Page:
For centuries, the psyche of India has been that of a landlocked country. This is partly due to its history, recent wars and the resultant political thought and defence structures. But now, India has to face the truth: turn to the sea or face a very constricted future.
The reason is simple and known to most people through this statistic: two-thirds of planet earth is water and 90% of the world’s trade flows through the ocean. What lies beneath is becoming increasingly contested.
This contest is sharpening thanks to multiple shifts in the world, both economic and political. The biggest of these is the ascent of China simultaneous with the U.S.’s turning inwards and the consequent shifts in the world’s geopolitical architecture – a structure that has largely remained unchanged since the end of the second world war, and which has entrenched western interests.
The choppiness created by these changes is visible in the Indian Ocean region through China’s increased naval capacity and territorial ambitions. Its exaggerated historical claims are piggybacking on its economic heft. The Maritime component of the “One Belt One Road” (OBOR) that connects Europe, Asia and Africa to Beijing through transport links is being seen as the most overt manifestation of China’s global ambitions. But it could also be seen as a last-ditch attempt by China to keep social stability by salvaging a slowing economy – one plagued by an infrastructure overdose and overcapacity in key sectors like steel and cement, and a real estate bubble.
The outbreak of violence in West Asia during the past decade adds to the sea-bourne challenge India faces. That regional dependency is acute: 6 million Indians work in the region, remitting $33 billion home annually, and Delhi secures 65% of its total crude oil imports from West Asia. It’s not all bad, for the situation also opens up diplomatic space for India as old alliances loosen, the threat of terrorism becomes more widely felt and the role of Pakistan acknowledged.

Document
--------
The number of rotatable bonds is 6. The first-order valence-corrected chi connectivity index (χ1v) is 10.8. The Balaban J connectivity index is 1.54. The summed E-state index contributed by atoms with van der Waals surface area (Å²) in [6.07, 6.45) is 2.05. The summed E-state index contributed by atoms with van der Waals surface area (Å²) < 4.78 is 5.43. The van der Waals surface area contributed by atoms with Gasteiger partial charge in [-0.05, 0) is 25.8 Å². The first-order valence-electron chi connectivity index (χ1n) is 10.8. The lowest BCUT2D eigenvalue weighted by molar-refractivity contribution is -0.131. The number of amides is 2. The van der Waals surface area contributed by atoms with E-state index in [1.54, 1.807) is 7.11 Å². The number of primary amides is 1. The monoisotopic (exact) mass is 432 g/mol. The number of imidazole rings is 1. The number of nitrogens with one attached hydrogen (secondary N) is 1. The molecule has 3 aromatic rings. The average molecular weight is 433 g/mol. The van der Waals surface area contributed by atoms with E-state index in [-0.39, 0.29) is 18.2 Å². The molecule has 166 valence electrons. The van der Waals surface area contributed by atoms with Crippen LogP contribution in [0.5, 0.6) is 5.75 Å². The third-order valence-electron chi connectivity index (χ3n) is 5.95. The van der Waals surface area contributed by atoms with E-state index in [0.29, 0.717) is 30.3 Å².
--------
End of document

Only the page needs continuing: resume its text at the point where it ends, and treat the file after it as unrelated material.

One of these opportunities is the financial and political “mainstreaming” of Iran to the west and Myanmar to the East, after the end of western sanctions. It is also a challenge because both countries are pivots in China’s OBOR and Beijing has established itself in the ecosystem of those territories. For instance in Myanmar, oil and natural pipelines have already started pumping hydrocarbons to China. In Iran, Beijing connected Tehran to the eastern Chinese province of Zhejiang through a 10,400 km-railway line. The first train arrived in Tehran in February.
For India, these developments mean that policy makers should keep a sharp eye on the eastern and western seaboards, while fast-tracking projects in Myanmar and Iran, to quickly convert goodwill into influence there. These projects include the Kaladan Multimodal Transit Transport that connects Kolkata with Myanmar’s Sittwe port and then to India’s remote north eastern state of Mizoram. Development of the Chabahar port in Iran will help Delhi secure the Iranian oil needed to keep its economy running, and gain access to both Afghanistan and energy-rich Central Asia.
Indian policymakers are now more alert to the challenges and opportunities. Prime Minister Narendra Modi has sought peace and economic integration with Bangladesh by ratifying the land boundary in May 2015. And he has invested a lot of diplomatic capital and time in his visits to Saudi Arabia, United Arab Emirates and the tour of three-island nations in the Arabian Sea in the past year.
To the east, India has progressively engaged with the ASEAN countries, Japan and Australia- which are feeling the heat of China’s rising ambition – by conducting naval exercises and bilateral exchanges. Japanese premier Shinzo Abe has invested equal energy in trying to change his country’s pacifist orientation from the post-second world war, while expanding the strategic element of his country’s bilateral relations with India, all in order to confront Chinese aggressiveness. If India wants to be a net security provider in the region, it can’t realize this goal without having a bigger blue water navy. To build this naval strength, India needs to keep increasing Navy allocation from the present level of 15% of the defence budget. A possible model for this could be the U.S. Navy that has sought 30% of the 2016 U.S’s proposed defence budget of $585.3 billion.
This is progress – but slow progress. Completing existing commitments will create the space for new sea-facing opportunities, both strategic and commercial. Only then will India be able to maintain its strategic autonomy in the Indian Ocean, while being more than just a counter balance to China.
Neelam Deo is Co-founder and Director, Gateway House: Indian Council on Global Relations; She has been the Indian Ambassador to Denmark and Ivory Coast; and former Consul General in New York.
Aditya Phatak is a senior researcher at Gateway House.
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